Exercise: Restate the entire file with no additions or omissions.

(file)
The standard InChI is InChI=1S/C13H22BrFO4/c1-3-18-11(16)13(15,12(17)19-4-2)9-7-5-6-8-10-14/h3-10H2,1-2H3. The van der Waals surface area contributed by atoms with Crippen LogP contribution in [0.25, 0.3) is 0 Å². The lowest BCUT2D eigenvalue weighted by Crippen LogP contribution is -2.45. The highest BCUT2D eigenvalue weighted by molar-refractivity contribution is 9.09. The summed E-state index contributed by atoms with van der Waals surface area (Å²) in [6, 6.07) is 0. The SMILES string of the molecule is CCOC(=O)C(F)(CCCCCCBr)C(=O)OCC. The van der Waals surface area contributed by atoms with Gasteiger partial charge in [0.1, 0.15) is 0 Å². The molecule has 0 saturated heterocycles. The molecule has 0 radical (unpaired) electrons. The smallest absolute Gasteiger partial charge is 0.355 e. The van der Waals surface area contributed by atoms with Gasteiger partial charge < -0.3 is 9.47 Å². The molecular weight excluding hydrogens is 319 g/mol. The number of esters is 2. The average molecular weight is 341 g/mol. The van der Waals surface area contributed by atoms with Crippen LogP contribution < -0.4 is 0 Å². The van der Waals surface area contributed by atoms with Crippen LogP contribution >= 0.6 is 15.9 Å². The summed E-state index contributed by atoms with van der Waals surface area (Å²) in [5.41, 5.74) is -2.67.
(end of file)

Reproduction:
The standard InChI is InChI=1S/C13H22BrFO4/c1-3-18-11(16)13(15,12(17)19-4-2)9-7-5-6-8-10-14/h3-10H2,1-2H3. The van der Waals surface area contributed by atoms with Crippen LogP contribution in [0.25, 0.3) is 0 Å². The lowest BCUT2D eigenvalue weighted by Crippen LogP contribution is -2.45. The highest BCUT2D eigenvalue weighted by molar-refractivity contribution is 9.09. The summed E-state index contributed by atoms with van der Waals surface area (Å²) in [6, 6.07) is 0. The SMILES string of the molecule is CCOC(=O)C(F)(CCCCCCBr)C(=O)OCC. The van der Waals surface area contributed by atoms with Gasteiger partial charge in [0.1, 0.15) is 0 Å². The molecule has 0 saturated heterocycles. The molecule has 0 radical (unpaired) electrons. The smallest absolute Gasteiger partial charge is 0.355 e. The van der Waals surface area contributed by atoms with Gasteiger partial charge < -0.3 is 9.47 Å². The molecular weight excluding hydrogens is 319 g/mol. The number of esters is 2. The average molecular weight is 341 g/mol. The van der Waals surface area contributed by atoms with Crippen LogP contribution < -0.4 is 0 Å². The van der Waals surface area contributed by atoms with Crippen LogP contribution >= 0.6 is 15.9 Å². The summed E-state index contributed by atoms with van der Waals surface area (Å²) in [5.41, 5.74) is -2.67.